Egypt reduces compensation required from Ever Given owners to $600M: SCA chief

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Sat, 08 May 2021 - 02:40 GMT

File- Ever Given ship near to the Mashhour dredge at the Suez Canal to refloat the Ever Given- Press photo from the Suez Canal Authority

File- Ever Given ship near to the Mashhour dredge at the Suez Canal to refloat the Ever Given- Press photo from the Suez Canal Authority

CAIRO – 8 May 2021: Egypt’s Suez Canal Authority (SCA) reduced the amount of compensation claims for the damages caused by the grounding of the Panama-flagged Ever Given Ship from $916 million to $600 million, announced the SCA Chairperson Admiral Osama Rabie on Friday.
 
In media remarks to Al Hekaya talk show on MBC Masr channel on Friday, Rabie affirmed that the ship is still kept in the  Great Bitter Lakes in Fayed.
 
 
On March 23, 2021, the Ever Given ship went aground in the 151 km of the Suez Canal, where the vessels in both directions pass, causing the suspension of the international maritime navigation through the canal for six days. After it was freed on March 29, the ship was escorted to the Bitter Lakes for technical inspection, crew interrogation, and black box analysis.
 
Egypt has asked for 916 million in compensation for damages caused by the grounding of the ship, the salvage operation, and for loss of reputation. In a statement issued on April 14, 2021, the operator (Evergreen Line) said that Egypt has asked for $ 916 million, including a “claim for salvage bonus and a US$ 300 million claim for loss of reputation and so on.”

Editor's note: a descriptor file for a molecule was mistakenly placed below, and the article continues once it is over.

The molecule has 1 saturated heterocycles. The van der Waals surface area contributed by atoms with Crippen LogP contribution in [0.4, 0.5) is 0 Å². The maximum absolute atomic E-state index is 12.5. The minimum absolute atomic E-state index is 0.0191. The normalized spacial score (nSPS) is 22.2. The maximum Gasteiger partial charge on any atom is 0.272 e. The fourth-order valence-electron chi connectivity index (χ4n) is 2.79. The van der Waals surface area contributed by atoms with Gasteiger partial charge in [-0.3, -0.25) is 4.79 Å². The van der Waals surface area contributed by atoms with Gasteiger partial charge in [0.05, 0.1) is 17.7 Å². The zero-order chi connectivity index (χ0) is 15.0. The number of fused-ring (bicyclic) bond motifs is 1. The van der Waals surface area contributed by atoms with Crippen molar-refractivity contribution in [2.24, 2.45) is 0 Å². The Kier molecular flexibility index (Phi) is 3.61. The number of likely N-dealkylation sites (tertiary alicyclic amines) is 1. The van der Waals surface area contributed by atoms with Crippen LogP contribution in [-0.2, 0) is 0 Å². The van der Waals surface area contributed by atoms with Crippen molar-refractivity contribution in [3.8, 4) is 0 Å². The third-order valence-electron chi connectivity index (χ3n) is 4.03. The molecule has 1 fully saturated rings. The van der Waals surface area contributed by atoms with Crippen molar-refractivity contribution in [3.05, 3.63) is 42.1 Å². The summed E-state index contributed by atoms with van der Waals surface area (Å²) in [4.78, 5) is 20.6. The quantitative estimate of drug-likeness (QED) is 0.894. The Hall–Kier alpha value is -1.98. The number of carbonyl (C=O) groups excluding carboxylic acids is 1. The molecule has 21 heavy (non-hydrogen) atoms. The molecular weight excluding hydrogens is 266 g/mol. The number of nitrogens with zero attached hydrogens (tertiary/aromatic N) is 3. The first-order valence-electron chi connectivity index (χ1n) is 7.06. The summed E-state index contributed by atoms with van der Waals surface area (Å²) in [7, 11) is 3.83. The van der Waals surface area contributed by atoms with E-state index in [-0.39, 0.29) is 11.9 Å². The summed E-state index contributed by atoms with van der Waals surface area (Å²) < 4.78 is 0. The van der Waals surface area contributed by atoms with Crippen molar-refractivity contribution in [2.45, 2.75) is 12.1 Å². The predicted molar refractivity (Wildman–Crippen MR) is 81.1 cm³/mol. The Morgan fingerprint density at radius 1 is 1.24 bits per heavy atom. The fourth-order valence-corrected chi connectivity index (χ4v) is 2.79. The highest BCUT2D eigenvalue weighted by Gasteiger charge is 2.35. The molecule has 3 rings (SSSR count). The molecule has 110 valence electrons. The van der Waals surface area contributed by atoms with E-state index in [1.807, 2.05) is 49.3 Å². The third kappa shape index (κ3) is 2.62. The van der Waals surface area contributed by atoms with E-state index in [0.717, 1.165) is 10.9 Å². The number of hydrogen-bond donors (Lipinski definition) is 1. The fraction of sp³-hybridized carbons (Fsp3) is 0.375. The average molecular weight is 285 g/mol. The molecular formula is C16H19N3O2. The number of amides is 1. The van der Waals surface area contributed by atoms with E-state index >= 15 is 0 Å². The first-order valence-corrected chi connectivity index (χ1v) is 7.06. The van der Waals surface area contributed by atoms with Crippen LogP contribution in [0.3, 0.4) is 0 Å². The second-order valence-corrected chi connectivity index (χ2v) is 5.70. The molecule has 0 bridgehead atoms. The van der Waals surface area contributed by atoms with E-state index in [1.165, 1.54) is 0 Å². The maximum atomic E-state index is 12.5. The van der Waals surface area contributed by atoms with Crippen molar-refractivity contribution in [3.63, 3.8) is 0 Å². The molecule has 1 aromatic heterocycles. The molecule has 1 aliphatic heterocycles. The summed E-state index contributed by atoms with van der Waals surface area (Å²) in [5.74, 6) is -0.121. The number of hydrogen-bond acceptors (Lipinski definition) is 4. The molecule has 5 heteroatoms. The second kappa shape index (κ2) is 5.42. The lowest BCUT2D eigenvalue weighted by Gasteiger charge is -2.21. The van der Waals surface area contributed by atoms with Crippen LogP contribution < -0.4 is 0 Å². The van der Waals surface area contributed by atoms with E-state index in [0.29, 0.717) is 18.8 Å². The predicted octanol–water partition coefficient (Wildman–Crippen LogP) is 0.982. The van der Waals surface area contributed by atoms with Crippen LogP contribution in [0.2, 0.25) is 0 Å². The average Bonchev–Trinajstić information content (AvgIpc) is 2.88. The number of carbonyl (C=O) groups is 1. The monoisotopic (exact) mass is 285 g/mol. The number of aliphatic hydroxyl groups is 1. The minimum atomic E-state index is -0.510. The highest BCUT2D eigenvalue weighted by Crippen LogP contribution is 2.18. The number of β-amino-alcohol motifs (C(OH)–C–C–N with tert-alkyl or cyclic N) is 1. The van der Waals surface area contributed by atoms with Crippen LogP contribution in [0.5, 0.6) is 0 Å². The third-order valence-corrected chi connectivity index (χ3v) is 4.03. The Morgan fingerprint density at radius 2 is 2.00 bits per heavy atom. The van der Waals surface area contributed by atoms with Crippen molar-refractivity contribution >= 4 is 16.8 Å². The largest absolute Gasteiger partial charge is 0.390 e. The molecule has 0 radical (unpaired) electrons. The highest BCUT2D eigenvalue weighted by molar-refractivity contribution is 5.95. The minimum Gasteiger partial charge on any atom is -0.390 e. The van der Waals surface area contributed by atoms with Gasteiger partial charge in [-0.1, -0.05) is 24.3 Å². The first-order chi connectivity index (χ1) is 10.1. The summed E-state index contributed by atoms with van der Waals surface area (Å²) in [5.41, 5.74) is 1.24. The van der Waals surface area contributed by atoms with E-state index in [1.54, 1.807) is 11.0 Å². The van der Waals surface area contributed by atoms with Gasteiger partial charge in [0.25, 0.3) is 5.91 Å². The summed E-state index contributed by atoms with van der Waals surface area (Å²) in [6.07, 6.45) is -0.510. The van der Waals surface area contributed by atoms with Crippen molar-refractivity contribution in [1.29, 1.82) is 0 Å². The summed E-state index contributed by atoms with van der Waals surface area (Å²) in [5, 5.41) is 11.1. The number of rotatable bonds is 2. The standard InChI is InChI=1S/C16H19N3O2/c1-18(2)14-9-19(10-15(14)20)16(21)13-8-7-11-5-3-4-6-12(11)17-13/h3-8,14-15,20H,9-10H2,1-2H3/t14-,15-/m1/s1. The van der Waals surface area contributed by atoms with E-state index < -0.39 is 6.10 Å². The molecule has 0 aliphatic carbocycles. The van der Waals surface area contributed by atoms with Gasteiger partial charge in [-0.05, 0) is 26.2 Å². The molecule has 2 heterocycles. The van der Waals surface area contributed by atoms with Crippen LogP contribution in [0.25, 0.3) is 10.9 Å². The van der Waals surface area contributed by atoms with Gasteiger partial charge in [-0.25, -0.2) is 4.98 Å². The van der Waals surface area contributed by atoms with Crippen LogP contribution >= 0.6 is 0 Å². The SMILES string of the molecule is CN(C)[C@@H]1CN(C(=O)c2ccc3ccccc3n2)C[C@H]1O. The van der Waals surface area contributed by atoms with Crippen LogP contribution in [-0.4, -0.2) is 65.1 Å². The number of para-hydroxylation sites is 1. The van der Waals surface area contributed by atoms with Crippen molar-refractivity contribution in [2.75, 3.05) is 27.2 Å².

However, the Shoei Kisen Kaisha, the Japanese owner of the seized vessel “M.V. EVER GIVEN,” the operator and the insurance company (UK P&I Club) see that the compensation required is very large and since then the negotiations between the SCA and the owners have been conducted. 
 
The situation complicated when an economic court in Ismailia governorate issued on April 13, 2021 a decision to officially arrest the ship until paying $ 916 million in compensation. Later, the owners filed an appeal before the Ismailia court of first instance against a decision of arresting the ship and her cargo. However, the court rejected the appeal.
 
Egyptian business tycoon Naguib Sawiris said in a tweet that the required compensation is exaggerated and unrealistic, saying it is not good in the national interest of the country.
 
 
 
 

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